By the time Kai Alce assumed music duties, P 1 became so crowded that for the first time ever at HITP crowd control was needed.  Outside of P 1 a HITP female volunteer stood with yellow caution rope in hand to let one to two people into P 1 at a time.  In effort to find additional space P 1 was abandoned for P 2.  However, both pavilions overflowed with people like cellulite trapped in spandex on a hot day.  In P 2 the hysteria chants of ATL vs New York vs every other city represented at the park was nauseating.  SECURITY.  We need security in P 2 fast before the zoo animals get out of hand.  Actually, the city’s zoo is at the other end of the park.

Once again, HITP set out to exceed expectations and that it accomplished.  From its latest stomping grounds to the music played the event was not only the summer’s hot sauce on collards but the fatback to the event of the year.  What a beautiful experience to behold and witness.  Also, words to the wise, next year, please don’t submit the DJs a request list.  The Fab 4 need not be told how to do their job.  These cats are the very best of the best.  They know what music to play and how to play music.  All four professionals played a diverse work of art that well-represented genres of music that ranged from house, classics, to soul. Please keep in mind, this is not the NYC Weekender, nor the Chicago Weekender, nor the Detroit Weekender, nor the San Francisco Weekender or the London Weekender.  It’s not even the Old-School Weekender or the New-School Weekender.  This is the ATLANTA WEEKENDer and HITP is house music.  So Atlanta standup.  This is your time to shine.  Be it the music that unites and not divides.  House music conquers with LOVE!

WEEKENDer Epilogue

After dancing on the concrete and sweating outdoors for several hours, you find out there’s an after party that you must attend.  Off you go….


Words and Photography by AJ Dance


September 3, 2012

Photography by AJ Dance

KARIZMA 31.08.12

September 1, 2012


Launch Control:  Atlanta, we’re set to blast off.  All systems are ready to go.

In the Sound Table, the people stand on pins and needles.  An anticipatory buzz ignites the air aflame.  

Time: T minus 3 minutes.
Launch Control (LC): KAI, Technics 1200 right arm has needle.
KAI: Attached.
LC: KAI, Technics 1200 left arm has needle.
KAI: Attached.
LC: Pioneer CDJ 1 tray press open.
KAI: Open.
LC: Pioneer CDJ 2 tray press open.
KAI: Open.
LC: KAI, vent 1 speaker control power on.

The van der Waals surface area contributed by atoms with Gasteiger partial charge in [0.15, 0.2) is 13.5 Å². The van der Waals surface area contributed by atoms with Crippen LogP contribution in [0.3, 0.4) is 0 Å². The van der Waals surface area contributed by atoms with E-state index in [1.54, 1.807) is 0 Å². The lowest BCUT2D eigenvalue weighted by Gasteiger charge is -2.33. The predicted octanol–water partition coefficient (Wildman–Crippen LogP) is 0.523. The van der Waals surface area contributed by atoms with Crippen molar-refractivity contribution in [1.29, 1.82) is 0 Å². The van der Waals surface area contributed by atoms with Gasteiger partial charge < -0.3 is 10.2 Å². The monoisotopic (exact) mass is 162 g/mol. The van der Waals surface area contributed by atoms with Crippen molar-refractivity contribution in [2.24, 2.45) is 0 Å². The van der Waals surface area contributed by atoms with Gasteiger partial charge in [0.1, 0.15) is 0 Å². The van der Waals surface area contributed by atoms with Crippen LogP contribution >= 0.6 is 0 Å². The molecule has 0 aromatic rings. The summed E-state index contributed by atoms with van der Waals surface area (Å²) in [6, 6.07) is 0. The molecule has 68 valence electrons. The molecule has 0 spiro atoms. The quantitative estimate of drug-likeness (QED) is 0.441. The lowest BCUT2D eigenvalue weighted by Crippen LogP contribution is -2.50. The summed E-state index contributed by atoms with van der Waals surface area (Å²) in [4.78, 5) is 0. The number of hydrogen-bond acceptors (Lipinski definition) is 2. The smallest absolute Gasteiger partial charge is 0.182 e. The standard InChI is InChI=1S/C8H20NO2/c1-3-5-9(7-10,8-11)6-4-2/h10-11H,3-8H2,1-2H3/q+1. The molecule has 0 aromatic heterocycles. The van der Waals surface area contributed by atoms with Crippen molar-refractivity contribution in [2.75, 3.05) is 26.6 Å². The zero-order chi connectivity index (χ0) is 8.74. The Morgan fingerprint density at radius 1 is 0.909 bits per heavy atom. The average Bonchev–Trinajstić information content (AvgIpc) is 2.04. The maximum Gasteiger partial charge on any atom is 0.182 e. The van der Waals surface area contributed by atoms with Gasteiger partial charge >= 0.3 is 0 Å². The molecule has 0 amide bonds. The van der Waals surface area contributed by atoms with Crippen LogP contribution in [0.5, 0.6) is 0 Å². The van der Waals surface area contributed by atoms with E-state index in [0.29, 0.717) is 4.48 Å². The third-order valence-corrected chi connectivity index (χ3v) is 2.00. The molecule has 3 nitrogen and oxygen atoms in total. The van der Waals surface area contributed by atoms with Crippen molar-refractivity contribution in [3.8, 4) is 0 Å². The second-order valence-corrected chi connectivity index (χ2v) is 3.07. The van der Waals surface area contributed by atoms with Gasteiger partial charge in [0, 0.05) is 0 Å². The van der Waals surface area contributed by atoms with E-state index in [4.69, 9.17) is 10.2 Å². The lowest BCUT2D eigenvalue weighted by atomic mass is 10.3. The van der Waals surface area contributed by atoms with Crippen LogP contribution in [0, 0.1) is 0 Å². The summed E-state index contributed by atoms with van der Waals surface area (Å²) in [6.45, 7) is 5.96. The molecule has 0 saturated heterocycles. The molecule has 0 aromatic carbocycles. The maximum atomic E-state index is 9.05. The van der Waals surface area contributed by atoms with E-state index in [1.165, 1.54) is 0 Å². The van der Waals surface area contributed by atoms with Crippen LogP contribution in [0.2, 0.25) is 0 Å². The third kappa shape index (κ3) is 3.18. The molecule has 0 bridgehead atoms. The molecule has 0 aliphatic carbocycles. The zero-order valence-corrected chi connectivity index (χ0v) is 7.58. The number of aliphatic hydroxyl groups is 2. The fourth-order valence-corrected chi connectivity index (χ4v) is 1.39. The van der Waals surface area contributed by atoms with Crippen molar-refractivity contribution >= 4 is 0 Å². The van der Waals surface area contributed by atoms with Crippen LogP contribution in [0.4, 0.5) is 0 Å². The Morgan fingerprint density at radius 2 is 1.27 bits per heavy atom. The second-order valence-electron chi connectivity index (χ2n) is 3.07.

KAI: Power on.
LC: KAI, vent 2 speaker control power on.
KAI: Power on.
LC: the Sound Table reports spacecraft is go.
Mission Director: Karizma Kaytronic is go.
LC: the ST – FTS bat one and two heater controls heaters off.
the ST: Off.
LC: Karl Injex, pressurized first stage LOX tanks to relief.
Karl Injex: Pressurized.
LC: Karl Injex, top first stage LOX to 100 percent levels.
Karl Injex: Up and down, 100 percent.
Time: Ninety seconds.
LC: KAI, hydraulic external power on.
KAI: Power on.
Time: Eighty seconds.
LC: RCO, report range go for launch.
Range Control Officer (RCO): Range go for launch.
Mission Director: LC (Viera), you’re go for launch.
LC: Roger.
Time: Seventy seconds.


Atlanta’s acclaimed DJ/producer/remixer Kai Alce proclaimed, “Its A New Day.” The mantra interwoven through a soundscape of current mid-tempo grooves ends in the record crates of vintage house music sounds.  It’s been noted the NDATL label owner has been on an old-skool house music tip lately and his followers are all smiley faces.  Mr. Alce slices and dices mellifluous beats that drive happy feet mad to the restaurant floor to dance between dining tables and around seating guests.  Warm cheers serenade the cozy environment that patronize dining companions munching on the last bites of oxtail tacos while clicking cocktail glasses of Blackfoot Confederacy atop candle lit tables.  Finally, after an eternity, the full bellies abandon their stations as the wooden oblong dining tables are evacuated onto the outdoors back patio or stationed alongside an exposed brick wall.  The transformation from delectable eatery to decadent dance club signals the countdown to……..

 Time: Fifty seconds 

After Kai wraps up an astonishing set the party’s way over due special guest DJ, Karizma steps foot into the DJ booth.  Ready. Set…….

Launch Control: We interrupt this blog to bring you a very important announcement.  T minus to launch off is approximately thirty seconds.  The ATLANTA WEEKENDer, Afrique Electrique or Distinctive cannot and will not be held responsible for what will take place to your body, mind and soul.  Please, prepare to be possessed by strange rhythms that will descend upon you like bolts of lightning.  Your life will never be the same.  As a matter-of-fact, within the coming week you will experience severe withdrawals from the seismic shift that will take place.  Brace yourself.  Get ready for the ride of your life.  You are about to launch off on Space Shuttle K2.  AKA Space Shuttle Karizma Kaytronik.  Your destination and mission: To seek out uncharted rhythms and to dance on unexplored worlds. 

LC: T minus 10 seconds, 9, 8, 7, 6, 5, 4, 3, 2, 1,


For anyone’s guess what occurs next could not be possibly conceived or imagined.  All it takes is for one switch of a button to launch the party’s booster rockets into space that sends the shuttles red glare bursting into the air.  The travelers packed into the thin vessel stand frozen-in animated positions with stunned visages-completely suspended in space and time until…….a jolt is felt.  A thump is heard…… that signals the arrival of some unknown orchestrated philharmonic ready to pounce on the heads of the people.  Split between several seconds, calmness gives way to chaos.  Quiet anticipation gives way to boisterous recollection.  A whirlwind of activity electro charges the atmosphere as Karizma Kaytronic presses play and sends the room into static shock.  The environment is shocked with piceous particles ready to manifest in ectopic explosions.  A seismic shift occurs.  The travelers don’t expect such force.  Nor have they experienced such blithe.  Suddenly, people’s feet seem to detach off the floor, somehow able to defy gravity.  Strange rhythms pulsating from several speakers command the floating bodies to dance in mid-air.  The moonwalk has nothing on this.  With force, the sacred grooves possess every soul within sight.  The strange rhythm slam bodies against walls, drops bodies to the floor, and makes bodies roll on the floor.  One individual even wants to scale up a wall.  One being that vibrates violently, runs around in circles and dances as if overtaken by a secular ghost.  Clothes fall apart.  How can they not?  A left suspender strap hangs loose.  A red hat falls off one dancer’s head, flies several feet in the air and lands somewhere on the other side of the ship.  Not one body or article is safe from this spatial anomaly.